Joe Biden and Kamala Harris, the newly inaugurated President and Vice President of the United States, are proposing much that will have significance for investing. Up front is obviously their $1.9 trillion stimulus proposal. Some economists will argue that it is too large and risks overheating the economy, others will note that the comparatively smaller stimulus passed in the wake of the 2008 financial crisis was not nearly enough, and resulted in a painfully slow, decade-long recovery. More important than the amount is what they propose to spend it on.
Money earmarked to shore up federal data infrastructure in the wake of recent infiltrations and Biden’s inaugural address pledge to fight misinformation are important, and notable for investors in that they give the nation a more secure foundation on which to base economy and market activity. That is to say, the existential threat level is now somewhat reduced.
Some stimulus is aimed at stemming the pandemic, because of course the economy can’t run near its best as long as that is raging. There’s money for vaccine distribution, including for a jobs corps to physically give vaccinations. Other provisions will increase access to daycare, to help schools reopen, to provide more robust healthcare, and to raise the federal minimum wage to $15 an hour; all of these seem to be aimed at helping Americans who have been disproportionately impacted by the pandemic. Biden, Harris, and team will not get all of this through the political process, but they will get some of it, and the effect it has of signaling towards a more inclusive recovery is strong. In case we’ve forgotten, this is one of the primary functions of leadership.
The administration’s first day actions backed up the rhetoric. Executive orders signed almost immediately following the oath of office included rejoining the Paris climate accord (fulfilling a campaign promise) and the World Health Organization, a moratorium on new oil and gas leasing in the Arctic National Wildlife Refuge, ending the ban on nationals from seven mostly Muslim countries from entry into the U.S., ensuring the Census Bureau has time to complete an accurate count for each state and that the apportionment is “fair and accurate,” and delaying housing foreclosures and evictions until at least March 31, 2021.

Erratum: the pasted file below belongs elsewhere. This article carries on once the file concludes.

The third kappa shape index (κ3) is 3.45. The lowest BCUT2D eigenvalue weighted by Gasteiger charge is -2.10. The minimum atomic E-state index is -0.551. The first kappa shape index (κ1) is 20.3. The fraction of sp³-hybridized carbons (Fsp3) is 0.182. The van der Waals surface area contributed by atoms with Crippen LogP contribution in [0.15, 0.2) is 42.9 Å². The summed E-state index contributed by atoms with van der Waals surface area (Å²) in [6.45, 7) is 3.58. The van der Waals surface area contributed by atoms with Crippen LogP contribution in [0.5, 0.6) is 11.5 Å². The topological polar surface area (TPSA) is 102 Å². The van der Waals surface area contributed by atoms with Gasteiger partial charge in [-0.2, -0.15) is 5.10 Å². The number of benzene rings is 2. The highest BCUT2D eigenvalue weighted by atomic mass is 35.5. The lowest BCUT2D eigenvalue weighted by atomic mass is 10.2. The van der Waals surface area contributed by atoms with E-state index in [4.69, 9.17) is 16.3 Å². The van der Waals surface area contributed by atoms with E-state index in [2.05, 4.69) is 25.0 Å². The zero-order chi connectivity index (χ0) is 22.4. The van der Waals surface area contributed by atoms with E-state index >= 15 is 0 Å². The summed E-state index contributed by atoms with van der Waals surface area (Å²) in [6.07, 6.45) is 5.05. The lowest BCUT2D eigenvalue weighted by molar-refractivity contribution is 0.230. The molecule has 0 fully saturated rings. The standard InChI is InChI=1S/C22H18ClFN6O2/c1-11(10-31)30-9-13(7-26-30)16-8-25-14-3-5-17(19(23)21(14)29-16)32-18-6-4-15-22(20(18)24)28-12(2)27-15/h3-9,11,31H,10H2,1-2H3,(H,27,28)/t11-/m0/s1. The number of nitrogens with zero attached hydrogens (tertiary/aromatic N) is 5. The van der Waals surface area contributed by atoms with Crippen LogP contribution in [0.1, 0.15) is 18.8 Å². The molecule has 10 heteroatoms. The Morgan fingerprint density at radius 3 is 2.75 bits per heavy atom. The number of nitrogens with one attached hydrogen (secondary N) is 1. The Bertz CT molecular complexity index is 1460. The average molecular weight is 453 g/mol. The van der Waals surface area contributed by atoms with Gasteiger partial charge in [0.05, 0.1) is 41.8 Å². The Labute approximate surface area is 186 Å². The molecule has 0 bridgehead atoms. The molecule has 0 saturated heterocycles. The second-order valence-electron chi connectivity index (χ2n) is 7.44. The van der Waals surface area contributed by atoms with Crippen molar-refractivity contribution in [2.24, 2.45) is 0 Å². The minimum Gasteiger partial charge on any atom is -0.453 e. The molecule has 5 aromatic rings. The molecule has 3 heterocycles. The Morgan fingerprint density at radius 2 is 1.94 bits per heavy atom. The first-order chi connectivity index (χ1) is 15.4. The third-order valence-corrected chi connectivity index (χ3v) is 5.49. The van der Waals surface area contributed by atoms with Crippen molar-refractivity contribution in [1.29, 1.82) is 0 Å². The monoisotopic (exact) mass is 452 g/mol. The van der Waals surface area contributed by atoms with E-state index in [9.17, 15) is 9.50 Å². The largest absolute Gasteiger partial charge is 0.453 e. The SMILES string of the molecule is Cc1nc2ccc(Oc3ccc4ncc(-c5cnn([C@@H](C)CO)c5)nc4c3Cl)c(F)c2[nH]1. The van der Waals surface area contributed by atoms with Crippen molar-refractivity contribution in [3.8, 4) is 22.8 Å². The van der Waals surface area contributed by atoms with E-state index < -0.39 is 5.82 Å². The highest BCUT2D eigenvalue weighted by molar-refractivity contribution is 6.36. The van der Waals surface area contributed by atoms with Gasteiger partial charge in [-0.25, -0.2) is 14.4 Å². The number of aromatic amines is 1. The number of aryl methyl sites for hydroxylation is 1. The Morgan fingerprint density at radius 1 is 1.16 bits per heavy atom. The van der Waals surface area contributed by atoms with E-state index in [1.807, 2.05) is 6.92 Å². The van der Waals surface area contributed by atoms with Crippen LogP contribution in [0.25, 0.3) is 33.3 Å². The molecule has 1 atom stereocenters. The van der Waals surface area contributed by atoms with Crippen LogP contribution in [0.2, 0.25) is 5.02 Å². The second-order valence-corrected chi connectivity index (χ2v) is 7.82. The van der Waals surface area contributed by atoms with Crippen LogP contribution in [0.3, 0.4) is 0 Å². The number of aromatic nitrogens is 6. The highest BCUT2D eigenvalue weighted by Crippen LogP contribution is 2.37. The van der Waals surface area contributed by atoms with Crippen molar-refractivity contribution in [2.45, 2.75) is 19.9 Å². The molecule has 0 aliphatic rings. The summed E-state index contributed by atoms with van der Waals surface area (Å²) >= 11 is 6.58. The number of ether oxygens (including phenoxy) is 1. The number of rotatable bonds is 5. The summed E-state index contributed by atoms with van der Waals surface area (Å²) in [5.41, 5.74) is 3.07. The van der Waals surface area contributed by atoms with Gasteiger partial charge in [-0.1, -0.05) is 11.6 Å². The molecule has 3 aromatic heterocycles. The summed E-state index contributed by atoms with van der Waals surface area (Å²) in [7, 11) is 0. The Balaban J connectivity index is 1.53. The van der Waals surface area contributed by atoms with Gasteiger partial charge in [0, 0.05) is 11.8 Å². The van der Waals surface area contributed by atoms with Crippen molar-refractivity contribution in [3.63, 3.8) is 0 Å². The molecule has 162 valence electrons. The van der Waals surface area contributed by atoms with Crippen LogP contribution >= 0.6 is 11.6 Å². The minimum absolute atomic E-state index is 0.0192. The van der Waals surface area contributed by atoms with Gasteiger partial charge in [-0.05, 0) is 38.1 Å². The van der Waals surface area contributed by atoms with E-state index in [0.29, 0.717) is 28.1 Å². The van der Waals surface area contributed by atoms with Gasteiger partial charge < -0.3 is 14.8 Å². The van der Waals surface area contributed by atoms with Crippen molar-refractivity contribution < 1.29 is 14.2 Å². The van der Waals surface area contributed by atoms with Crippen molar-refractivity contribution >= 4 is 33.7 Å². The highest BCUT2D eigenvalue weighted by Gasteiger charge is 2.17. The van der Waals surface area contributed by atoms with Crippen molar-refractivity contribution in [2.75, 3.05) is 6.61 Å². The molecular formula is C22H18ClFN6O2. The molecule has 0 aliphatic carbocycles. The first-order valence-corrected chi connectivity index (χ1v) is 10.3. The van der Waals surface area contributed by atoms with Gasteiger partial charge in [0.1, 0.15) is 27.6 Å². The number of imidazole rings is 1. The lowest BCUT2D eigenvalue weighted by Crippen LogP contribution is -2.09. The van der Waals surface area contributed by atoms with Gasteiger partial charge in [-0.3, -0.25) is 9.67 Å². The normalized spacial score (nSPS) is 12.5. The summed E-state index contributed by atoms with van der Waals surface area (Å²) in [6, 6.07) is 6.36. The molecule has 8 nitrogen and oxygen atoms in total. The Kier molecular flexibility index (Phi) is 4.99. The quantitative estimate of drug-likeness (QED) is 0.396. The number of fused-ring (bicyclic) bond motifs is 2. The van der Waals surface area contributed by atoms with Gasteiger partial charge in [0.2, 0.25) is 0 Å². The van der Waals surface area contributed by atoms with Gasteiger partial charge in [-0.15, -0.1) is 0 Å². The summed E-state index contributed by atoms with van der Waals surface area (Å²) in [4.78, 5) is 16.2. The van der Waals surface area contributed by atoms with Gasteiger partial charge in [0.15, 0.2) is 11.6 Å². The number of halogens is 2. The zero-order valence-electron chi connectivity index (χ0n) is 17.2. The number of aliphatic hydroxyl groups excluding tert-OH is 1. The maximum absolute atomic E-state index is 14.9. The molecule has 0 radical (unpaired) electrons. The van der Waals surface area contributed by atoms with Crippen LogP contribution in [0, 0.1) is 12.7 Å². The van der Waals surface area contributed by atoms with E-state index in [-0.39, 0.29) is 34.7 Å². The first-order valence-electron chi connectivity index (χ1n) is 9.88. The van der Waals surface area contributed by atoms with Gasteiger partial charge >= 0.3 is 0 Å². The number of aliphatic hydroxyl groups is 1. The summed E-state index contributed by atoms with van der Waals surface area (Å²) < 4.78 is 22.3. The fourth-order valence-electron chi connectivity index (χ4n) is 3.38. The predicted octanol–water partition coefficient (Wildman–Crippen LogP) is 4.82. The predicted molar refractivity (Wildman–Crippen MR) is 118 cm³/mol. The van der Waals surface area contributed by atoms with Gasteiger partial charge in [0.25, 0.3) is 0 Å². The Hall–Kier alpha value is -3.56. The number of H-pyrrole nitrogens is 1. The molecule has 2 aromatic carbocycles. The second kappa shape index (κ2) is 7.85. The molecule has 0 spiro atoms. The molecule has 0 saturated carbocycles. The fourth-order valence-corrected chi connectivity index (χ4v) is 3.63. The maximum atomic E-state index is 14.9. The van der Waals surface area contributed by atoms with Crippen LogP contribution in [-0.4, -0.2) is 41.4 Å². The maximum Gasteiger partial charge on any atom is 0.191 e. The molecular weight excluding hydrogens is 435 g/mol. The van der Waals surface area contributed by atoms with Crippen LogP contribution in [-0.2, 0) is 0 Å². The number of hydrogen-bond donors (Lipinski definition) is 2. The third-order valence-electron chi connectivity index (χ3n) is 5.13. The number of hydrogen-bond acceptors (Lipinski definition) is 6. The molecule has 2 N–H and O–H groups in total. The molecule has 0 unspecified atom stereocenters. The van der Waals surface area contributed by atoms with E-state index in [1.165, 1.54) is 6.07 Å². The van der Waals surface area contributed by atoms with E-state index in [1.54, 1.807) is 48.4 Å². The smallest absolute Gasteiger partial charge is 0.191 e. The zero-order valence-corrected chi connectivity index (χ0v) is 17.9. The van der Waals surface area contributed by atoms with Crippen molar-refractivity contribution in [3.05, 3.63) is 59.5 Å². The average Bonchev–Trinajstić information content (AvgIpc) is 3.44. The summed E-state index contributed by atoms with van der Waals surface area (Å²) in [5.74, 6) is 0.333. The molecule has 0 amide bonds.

These proposals and actions are largely motivated by a desire to drive socially inclusive economic growth, which is key, because any ideas of building back better or having a Green New Deal must enfranchise everyone to have their best chance of succeeding. The sharp risks of the climate crisis and worsening inequality can no longer be disaggregated.
In saying, “a cry for survival comes from the planet itself, a cry that can’t be any more desperate or any more clear now,” the new President in his inaugural address cited the climate crisis as on a par with partisan divisiveness, hate, and white supremacy. He’s right.
In economics, the manifestation of that is in the realization that the fixes to our problems have value, but the causes of our problems, over any time frame – but especially in the long run – do not. This is the whole premise of Next EconomicsTM: that the transition to a world economy that works without crossing planetary boundaries is possible, and more than that, inevitable. The transition has been going on, in fits and starts, for a couple of decades now, mostly because Next EconomyTM works better, and is economically more competitive. We view the transition at this point as irreversible.
The transition to a sustainably productive economy has not been and is not dependent on who sits in the White House. But, truthfully, time is short, and it does feel like a nice tailwind to now have American leadership that wants to give the world a fighting chance.
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